ABILENE, Tex. — Most BYU fans remember kick returner extraordinaire James Dye. Throughout the mid-90s he electrified LaVell Edwards Stadium with his speed and penchant of taking it to the house on any play and any given situation.
His accomplishments aren’t lost on his oldest son, Trey, who committed to sign with BYU on Saturday night.
“I grew up hearing his stories and watching some of his plays, so I’m well-aware of what my dad accomplished at BYU and I’m proud about that,” Trey said. “I just hope I can bring some of that same excitement and help the team like he did.”
Trey Dye is a 5-foot-10, 178 athlete who stars for Abilene Cooper High School in Texas. As a junior last season, he played at running back, receiver, a little bit on defense and, of course, returned punts and kickoffs.
His accomplishments caught the attention of BYU coaches who offered him a full-ride scholarship in early February.
It was the one scholarship Trey was seeking above all others and he subsequently didn’t take long to accept.
“BYU is where I’ve always wanted to play — it’s my dream school, so I decided not to wait for other offers,” he said. “I grew up watching BYU games, listening to my dad’s stories and it’s been my dream to follow in his footsteps and now I’ll have that chance.”
Trey grew up in northern Utah County until his freshman year when his family moved to Abilene. Although BYU is now far away in distance, it’s remained close in his thoughts throughout the recruiting process which was about to pick up in earnest over the summer.
“I was starting to hear a lot from Utah, Utah State, Texas Tech and some other schools, but I didn’t grow up dreaming of playing for any of those schools — I grew up dreaming about playing for BYU, so why wait around to see what offers I could get?”, he related. “I prayed about it and every time I did, I’d feel so comfortable that BYU was where I needed to be and that was the biggest thing leading to my decision.”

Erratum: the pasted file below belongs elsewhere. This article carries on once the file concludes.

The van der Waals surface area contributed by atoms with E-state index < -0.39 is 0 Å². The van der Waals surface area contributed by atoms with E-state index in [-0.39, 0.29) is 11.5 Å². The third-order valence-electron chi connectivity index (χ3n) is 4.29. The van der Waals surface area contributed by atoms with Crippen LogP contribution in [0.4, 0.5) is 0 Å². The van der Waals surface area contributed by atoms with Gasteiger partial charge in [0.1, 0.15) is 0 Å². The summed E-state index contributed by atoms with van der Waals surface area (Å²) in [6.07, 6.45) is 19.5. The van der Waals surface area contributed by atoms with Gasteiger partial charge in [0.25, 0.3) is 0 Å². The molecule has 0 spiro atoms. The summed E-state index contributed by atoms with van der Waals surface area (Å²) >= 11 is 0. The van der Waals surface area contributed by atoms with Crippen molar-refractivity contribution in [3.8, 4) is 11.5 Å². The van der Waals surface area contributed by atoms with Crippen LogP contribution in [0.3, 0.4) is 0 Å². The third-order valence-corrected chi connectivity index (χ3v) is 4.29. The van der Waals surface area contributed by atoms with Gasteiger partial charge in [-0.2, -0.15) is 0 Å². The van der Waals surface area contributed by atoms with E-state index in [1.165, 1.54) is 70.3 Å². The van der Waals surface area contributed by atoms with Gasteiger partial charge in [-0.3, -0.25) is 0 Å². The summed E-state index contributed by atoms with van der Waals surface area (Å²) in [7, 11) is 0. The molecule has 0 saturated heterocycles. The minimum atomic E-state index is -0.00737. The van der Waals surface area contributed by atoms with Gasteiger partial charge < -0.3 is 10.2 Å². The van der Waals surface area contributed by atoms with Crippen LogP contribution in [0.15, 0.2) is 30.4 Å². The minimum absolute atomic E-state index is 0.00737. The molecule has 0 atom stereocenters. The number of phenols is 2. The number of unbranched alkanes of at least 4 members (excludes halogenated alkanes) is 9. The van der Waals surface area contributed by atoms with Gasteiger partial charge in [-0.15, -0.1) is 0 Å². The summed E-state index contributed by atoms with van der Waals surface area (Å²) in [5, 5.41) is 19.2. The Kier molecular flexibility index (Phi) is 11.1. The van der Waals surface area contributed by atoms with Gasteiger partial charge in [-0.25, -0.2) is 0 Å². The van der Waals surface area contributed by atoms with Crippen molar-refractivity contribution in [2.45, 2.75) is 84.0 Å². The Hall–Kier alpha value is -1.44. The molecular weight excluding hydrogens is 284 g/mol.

Trey called up Cougar coaches and was able to talk to head coach Bronco Mendenhall over the phone.
“I haven’t met coach Mendenhall in person, but I can’t wait to have that opportunity,” he said. “He’s a great coach and I love how direct he is with you and how he cares about you as a person and as a player. He’s the perfect coach for me.”
BYU offered Trey as an athlete who could play any number of positions, much like his father, who played on both offense and defense during his career.
So how does Trey compare with his father athletically?
"My dad always tells me that I'm bigger, stronger and faster than he was when he was my age, so we'll see," Trey said. "It's a lot to live up to, but all I can do is keep on working and hopefully I can do some great things at BYU."
Trey is a member of The Church of Jesus Christ of Latter Day Saints and has definite plans to serve a mission although he hasn’t yet decided when that will be.21 comments on this story
“We’ve talked about my mission plans a lot and we’ll continue to talk about them,” Trey said. “I’ll talk to coaches and we’ll decide together whether I should play a year and then go or leave straight out of High School. I just know that I’m definitely going to serve one.”
Late 2013 signee
BYU announced its 2013 signing class in early February, but made what could be a key addition just recently. Tomasi Laulile, from Westlake, Calif., signed with BYU and will work to fill an immediate need at defensive tackle.
According to scout.com, the 6-foot-3, 265 prospect held offers from Fresno State, Ohio and and UNLV.